“Paul clearly does believe that when humans look at creation they are aware, at some level, of the power and divinity of the creator.” N. T. Wright, “Romans,” 432.

Although it is tempting to find some kind of Stoicism in Paul’s thought here, he is clearly consistent with Second Temple Judaism. Wisdom 13:1-5 has a similar argument from creation:

Wisdom of Solomon 13:1–5 (NRSV) For all people who were ignorant of God were foolish by nature; and they were unable from the good things that are seen to know the one who exists, nor did they recognize the artisan while paying heed to his works; 2 but they supposed that either fire or wind or swift air, or the circle of the stars, or turbulent water, or the luminaries of heaven were the gods that rule the world. 3 If through delight in the beauty of these things people assumed them to be gods, let them know how much better than these is their Lord, for the author of beauty created them. 4 And if people were amazed at their power and working, let them perceive from them how much more powerful is the one who formed them. 5 For from the greatness and beauty of created things comes a corresponding perception of their Creator.

Neither Paul nor Wisdom of Solomon advocate a “natural theology” in the sense that individuals can obtain salvation only through observation of nature (Schreiner, Romans, 86-7). But as James Dunn says, “it is scarcely possible that Paul did not intend his audience to think in terms of some kind of rational perception of the fuller reality in and behind the created cosmos” (Dunn, Romans 1-8, 58). Both Romans and Wisdom say a person is held responsible for their response to the revelation of a creator from “what has been made.”

pillars_of_creationFor Paul, this revelation is God’s “invisible qualities,” the qualities both Greek philosophy and Jewish theology would have understood as essential elements of a divine being. God is both eternal and powerful, although the Jews also understood that God as also personal (Kruse, Romans, 92).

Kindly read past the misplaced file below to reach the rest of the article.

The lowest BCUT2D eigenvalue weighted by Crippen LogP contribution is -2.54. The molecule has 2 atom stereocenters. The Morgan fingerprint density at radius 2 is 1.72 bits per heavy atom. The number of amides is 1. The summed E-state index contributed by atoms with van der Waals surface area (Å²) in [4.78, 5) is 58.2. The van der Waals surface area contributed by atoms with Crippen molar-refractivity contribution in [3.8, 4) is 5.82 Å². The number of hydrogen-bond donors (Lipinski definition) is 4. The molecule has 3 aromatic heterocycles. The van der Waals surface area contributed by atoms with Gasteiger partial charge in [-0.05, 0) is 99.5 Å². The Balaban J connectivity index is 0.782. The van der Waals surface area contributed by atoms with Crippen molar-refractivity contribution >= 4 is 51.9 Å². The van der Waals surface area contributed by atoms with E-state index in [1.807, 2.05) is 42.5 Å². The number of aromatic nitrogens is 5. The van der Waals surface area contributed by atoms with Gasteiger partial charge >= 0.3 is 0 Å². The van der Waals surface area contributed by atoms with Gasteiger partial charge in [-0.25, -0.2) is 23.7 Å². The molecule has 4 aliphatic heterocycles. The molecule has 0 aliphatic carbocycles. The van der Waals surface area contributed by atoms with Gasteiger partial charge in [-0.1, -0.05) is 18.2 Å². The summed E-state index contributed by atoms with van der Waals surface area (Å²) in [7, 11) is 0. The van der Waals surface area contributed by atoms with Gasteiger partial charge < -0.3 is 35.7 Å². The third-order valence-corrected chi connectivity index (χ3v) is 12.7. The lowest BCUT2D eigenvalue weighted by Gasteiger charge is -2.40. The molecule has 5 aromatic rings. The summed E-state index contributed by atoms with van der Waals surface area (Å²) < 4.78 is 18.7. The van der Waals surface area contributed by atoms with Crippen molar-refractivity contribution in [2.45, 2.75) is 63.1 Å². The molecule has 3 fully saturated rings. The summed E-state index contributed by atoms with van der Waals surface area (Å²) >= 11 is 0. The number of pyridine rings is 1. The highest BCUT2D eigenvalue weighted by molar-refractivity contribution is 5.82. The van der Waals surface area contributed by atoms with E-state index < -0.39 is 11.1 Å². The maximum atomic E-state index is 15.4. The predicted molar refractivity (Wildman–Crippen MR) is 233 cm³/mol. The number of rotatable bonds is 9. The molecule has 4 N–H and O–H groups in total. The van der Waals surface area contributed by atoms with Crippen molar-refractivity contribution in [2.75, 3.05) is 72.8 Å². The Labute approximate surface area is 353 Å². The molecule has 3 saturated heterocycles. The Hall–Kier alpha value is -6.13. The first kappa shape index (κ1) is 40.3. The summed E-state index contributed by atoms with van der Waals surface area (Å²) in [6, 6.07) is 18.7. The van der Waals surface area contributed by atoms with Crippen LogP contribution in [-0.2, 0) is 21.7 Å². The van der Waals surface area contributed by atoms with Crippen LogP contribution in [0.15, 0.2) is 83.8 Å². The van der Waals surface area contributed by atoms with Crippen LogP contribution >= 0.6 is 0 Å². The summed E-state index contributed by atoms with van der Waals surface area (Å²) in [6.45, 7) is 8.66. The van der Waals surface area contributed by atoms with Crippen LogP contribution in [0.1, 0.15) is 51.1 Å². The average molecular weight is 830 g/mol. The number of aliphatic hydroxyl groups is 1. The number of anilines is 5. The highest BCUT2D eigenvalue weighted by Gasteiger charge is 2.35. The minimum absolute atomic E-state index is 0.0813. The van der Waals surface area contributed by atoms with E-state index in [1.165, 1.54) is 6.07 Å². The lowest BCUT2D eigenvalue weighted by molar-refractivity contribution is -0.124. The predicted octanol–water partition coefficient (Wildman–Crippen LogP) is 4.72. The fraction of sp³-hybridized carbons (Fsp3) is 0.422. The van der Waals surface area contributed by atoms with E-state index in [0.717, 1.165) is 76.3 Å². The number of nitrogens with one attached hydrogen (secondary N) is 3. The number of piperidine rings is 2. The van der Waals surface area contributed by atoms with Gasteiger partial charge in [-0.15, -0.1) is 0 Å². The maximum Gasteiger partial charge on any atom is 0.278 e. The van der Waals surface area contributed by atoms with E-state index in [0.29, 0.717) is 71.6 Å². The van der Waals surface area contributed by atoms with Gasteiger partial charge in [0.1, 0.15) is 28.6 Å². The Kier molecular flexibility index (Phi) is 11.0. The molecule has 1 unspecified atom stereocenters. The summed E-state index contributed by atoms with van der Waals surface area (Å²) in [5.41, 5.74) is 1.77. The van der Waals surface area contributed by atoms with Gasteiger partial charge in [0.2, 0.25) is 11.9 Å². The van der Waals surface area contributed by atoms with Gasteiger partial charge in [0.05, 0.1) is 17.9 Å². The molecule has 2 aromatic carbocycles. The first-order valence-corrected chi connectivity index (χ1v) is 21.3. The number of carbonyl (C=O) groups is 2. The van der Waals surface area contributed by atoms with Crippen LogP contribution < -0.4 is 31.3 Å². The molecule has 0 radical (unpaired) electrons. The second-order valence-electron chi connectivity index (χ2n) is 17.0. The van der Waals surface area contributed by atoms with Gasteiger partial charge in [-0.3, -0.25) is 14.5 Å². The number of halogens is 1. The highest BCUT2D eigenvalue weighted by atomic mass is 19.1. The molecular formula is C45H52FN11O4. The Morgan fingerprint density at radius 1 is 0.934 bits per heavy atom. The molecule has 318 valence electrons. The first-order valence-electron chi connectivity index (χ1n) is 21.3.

A god that has “eternal power” is common to both Jewish and Greek philosophy. The adjective ἀΐδιος is used often in Philo to describe God (“being durable, eternal, and unchangeable” (Alleg. Interp. III 101).

Divine nature (θειότης) also is a word common to Jewish or Greek philosophy. For example, the word is used to describe Artemis, “who made Ephesus famous διὰ τῆς ἰδίας θειότητος, i.e. through manifestations of her power” (SIG 867, 31 ln. 35; BDAG).

Since this revelation is clear and understood, people are without excuse. Although the truth is out there, people “suppress the truth by their wickedness” (1:18), they prevent the truth from having any effect on the way they think. This is a willful disregard for evidence which does not fit into the system of this world’s way of thinking.  “Not having an excuse” (ἀναπολόγητος, here and in in 2:1) is used when someone cannot defend themselves against an accusation, so (Plutarch, Brutus 46.2).

Does God’s revelation in creation provide enough knowledge of God to justly punish those who reject it? Although this may have been an adequate argument in the first century, does Paul’s assertion that God has “clearly revealed himself” work as part of a Christian apologetic today?